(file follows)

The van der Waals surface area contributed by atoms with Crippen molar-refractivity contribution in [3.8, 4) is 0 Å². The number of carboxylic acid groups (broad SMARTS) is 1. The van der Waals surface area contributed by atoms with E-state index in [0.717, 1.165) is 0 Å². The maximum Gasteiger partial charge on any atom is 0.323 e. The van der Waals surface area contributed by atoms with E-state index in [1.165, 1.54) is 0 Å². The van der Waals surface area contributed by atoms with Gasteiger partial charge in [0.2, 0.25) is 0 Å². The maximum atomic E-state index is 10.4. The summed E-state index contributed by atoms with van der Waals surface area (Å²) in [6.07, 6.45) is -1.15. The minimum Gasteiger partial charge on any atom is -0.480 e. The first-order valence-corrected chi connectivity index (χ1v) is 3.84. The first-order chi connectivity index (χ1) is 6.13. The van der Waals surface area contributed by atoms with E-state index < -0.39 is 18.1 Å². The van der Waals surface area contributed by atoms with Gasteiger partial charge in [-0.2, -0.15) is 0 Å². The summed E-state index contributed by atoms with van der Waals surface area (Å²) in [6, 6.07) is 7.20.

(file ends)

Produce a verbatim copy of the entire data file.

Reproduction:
The van der Waals surface area contributed by atoms with Crippen molar-refractivity contribution in [3.8, 4) is 0 Å². The number of carboxylic acid groups (broad SMARTS) is 1. The van der Waals surface area contributed by atoms with E-state index in [0.717, 1.165) is 0 Å². The maximum Gasteiger partial charge on any atom is 0.323 e. The van der Waals surface area contributed by atoms with E-state index in [1.165, 1.54) is 0 Å². The van der Waals surface area contributed by atoms with Gasteiger partial charge in [0.2, 0.25) is 0 Å². The maximum atomic E-state index is 10.4. The summed E-state index contributed by atoms with van der Waals surface area (Å²) in [6.07, 6.45) is -1.15. The minimum Gasteiger partial charge on any atom is -0.480 e. The first-order valence-corrected chi connectivity index (χ1v) is 3.84. The first-order chi connectivity index (χ1) is 6.13. The van der Waals surface area contributed by atoms with E-state index < -0.39 is 18.1 Å². The van der Waals surface area contributed by atoms with Gasteiger partial charge in [-0.2, -0.15) is 0 Å². The summed E-state index contributed by atoms with van der Waals surface area (Å²) in [6, 6.07) is 7.20.